Example: Looking up some customer’s name and address are typically idempotent, since the system will not change state based on this. However, placing an order for a car for the customer is not, since running the method/call several times will lead to several orders being placed, and therefore the state of the system being changed to reflect this.”
Wikipedia, Idempotence (Computer Science)

Or more succinctly:

“Idempotent Means It’s OK to Arrive Multiple Times”
Pat Helland (again)

I can’t overstate the importance of designing your cross-system communication to be idempotent. If you care about ensuring Exactly Once, each step of your process has to be either transactional or idempotent, or you’ll be screwed. It’s interesting to note that you have to be transactional *OR* idempotent, but not both. You can chain together multiple steps in long business process, across multiple disparate systems, but as long as each step is either transactional or idempotent, you can guarantee Exactly Once across the entire process. In other words:

Transactional/Exactly Once == Idempotent/At Least Once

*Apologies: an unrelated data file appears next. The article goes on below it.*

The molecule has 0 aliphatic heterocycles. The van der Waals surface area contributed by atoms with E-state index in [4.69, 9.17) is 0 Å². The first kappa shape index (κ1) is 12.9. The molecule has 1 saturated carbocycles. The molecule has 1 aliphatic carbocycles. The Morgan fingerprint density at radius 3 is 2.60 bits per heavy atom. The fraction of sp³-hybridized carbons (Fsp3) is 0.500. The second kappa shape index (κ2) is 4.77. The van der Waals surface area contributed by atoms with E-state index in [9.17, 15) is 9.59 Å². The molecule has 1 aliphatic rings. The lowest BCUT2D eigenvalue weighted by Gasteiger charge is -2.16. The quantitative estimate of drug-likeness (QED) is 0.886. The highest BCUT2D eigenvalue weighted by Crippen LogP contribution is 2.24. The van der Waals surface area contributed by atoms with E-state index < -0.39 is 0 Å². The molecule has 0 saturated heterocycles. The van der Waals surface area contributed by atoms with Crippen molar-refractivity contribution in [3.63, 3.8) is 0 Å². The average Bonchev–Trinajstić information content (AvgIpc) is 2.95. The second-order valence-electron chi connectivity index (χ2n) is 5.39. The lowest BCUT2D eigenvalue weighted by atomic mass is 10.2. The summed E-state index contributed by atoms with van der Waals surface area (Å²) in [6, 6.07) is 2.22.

This implies that you can substitute an idempotent operation for a transactional operation, and still ensure Exactly Once.

Let’s look at an example. Typically you ensure Exactly Once processing with MSMQ by receiving messages within the scope of a transaction along with whatever other work you’re doing. But what if you can’t use a transactional receive, say because it’s a remote queue? What would an idempotent equivalent for transactional receive look like?

How about:

  1. Peek a message from the remote queue
  2. Insert the message into the target system database, using the unique MSMQ Message ID as the primary key
  3. Remove the message from the queue by ID

Each of those steps is idempotent. Peek is a read, which is naturally idempotent. Inserting the message into the database is idempotent, since we use the message ID as the primary key. As long as that ID is unique, we can never insert it into the database more than once. Finally, removing a message based on it’s unique ID is also naturally idempotent. Once the message is in the target system database, we can use traditional transactions to ensure it gets processed Exactly Once.

So we took a single transactional operation and turned it into a series of idempotent steps. Both ensure each message is processed Exactly Once. Given the choice, I’d rather write the transactional operation – it’s much less code since we’re we can use existing infrastructure – aka the distributed transaction coordinator. But if the transactional infrastructure isn’t available, I’d rather write multiple idempotent steps and ensure Exactly Once rather than risk losing or duplicating messages.

I’ve got more on this topic, but in the meantime think about this: How do you think durable messaging infrastructure like MSMQ ensures exactly once delivery? You can use that pattern, even if you’re not using durable messaging infrastructure.